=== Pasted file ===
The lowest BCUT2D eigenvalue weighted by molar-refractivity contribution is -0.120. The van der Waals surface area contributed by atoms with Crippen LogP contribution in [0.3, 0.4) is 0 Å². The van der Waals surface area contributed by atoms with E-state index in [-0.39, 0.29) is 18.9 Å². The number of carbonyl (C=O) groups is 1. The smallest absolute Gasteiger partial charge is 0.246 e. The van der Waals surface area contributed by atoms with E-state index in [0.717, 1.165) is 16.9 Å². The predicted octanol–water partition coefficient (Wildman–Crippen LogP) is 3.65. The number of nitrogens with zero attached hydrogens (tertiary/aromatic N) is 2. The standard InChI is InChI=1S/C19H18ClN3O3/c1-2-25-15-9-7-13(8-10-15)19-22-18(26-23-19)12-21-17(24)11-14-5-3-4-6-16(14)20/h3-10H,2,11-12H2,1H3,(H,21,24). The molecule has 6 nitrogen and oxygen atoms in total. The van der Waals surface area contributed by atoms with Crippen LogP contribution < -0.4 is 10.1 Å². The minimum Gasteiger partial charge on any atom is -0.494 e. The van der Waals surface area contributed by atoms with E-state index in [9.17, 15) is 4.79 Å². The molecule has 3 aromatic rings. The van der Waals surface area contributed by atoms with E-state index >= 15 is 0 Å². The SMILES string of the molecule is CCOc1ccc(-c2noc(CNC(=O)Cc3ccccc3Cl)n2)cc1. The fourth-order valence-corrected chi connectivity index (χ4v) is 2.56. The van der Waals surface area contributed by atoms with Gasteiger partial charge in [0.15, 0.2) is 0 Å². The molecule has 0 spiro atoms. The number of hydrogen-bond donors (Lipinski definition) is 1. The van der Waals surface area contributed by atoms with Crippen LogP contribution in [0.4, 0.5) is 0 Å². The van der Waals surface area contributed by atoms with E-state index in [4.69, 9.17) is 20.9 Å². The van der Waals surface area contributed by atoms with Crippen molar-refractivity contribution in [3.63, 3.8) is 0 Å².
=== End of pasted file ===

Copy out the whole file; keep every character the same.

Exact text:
The lowest BCUT2D eigenvalue weighted by molar-refractivity contribution is -0.120. The van der Waals surface area contributed by atoms with Crippen LogP contribution in [0.3, 0.4) is 0 Å². The van der Waals surface area contributed by atoms with E-state index in [-0.39, 0.29) is 18.9 Å². The number of carbonyl (C=O) groups is 1. The smallest absolute Gasteiger partial charge is 0.246 e. The van der Waals surface area contributed by atoms with E-state index in [0.717, 1.165) is 16.9 Å². The predicted octanol–water partition coefficient (Wildman–Crippen LogP) is 3.65. The number of nitrogens with zero attached hydrogens (tertiary/aromatic N) is 2. The standard InChI is InChI=1S/C19H18ClN3O3/c1-2-25-15-9-7-13(8-10-15)19-22-18(26-23-19)12-21-17(24)11-14-5-3-4-6-16(14)20/h3-10H,2,11-12H2,1H3,(H,21,24). The molecule has 6 nitrogen and oxygen atoms in total. The van der Waals surface area contributed by atoms with Crippen LogP contribution < -0.4 is 10.1 Å². The minimum Gasteiger partial charge on any atom is -0.494 e. The van der Waals surface area contributed by atoms with E-state index in [9.17, 15) is 4.79 Å². The molecule has 3 aromatic rings. The van der Waals surface area contributed by atoms with E-state index >= 15 is 0 Å². The SMILES string of the molecule is CCOc1ccc(-c2noc(CNC(=O)Cc3ccccc3Cl)n2)cc1. The fourth-order valence-corrected chi connectivity index (χ4v) is 2.56. The van der Waals surface area contributed by atoms with Gasteiger partial charge in [0.15, 0.2) is 0 Å². The molecule has 0 spiro atoms. The number of hydrogen-bond donors (Lipinski definition) is 1. The van der Waals surface area contributed by atoms with Crippen LogP contribution in [0.4, 0.5) is 0 Å². The van der Waals surface area contributed by atoms with E-state index in [4.69, 9.17) is 20.9 Å². The van der Waals surface area contributed by atoms with Crippen molar-refractivity contribution in [3.63, 3.8) is 0 Å².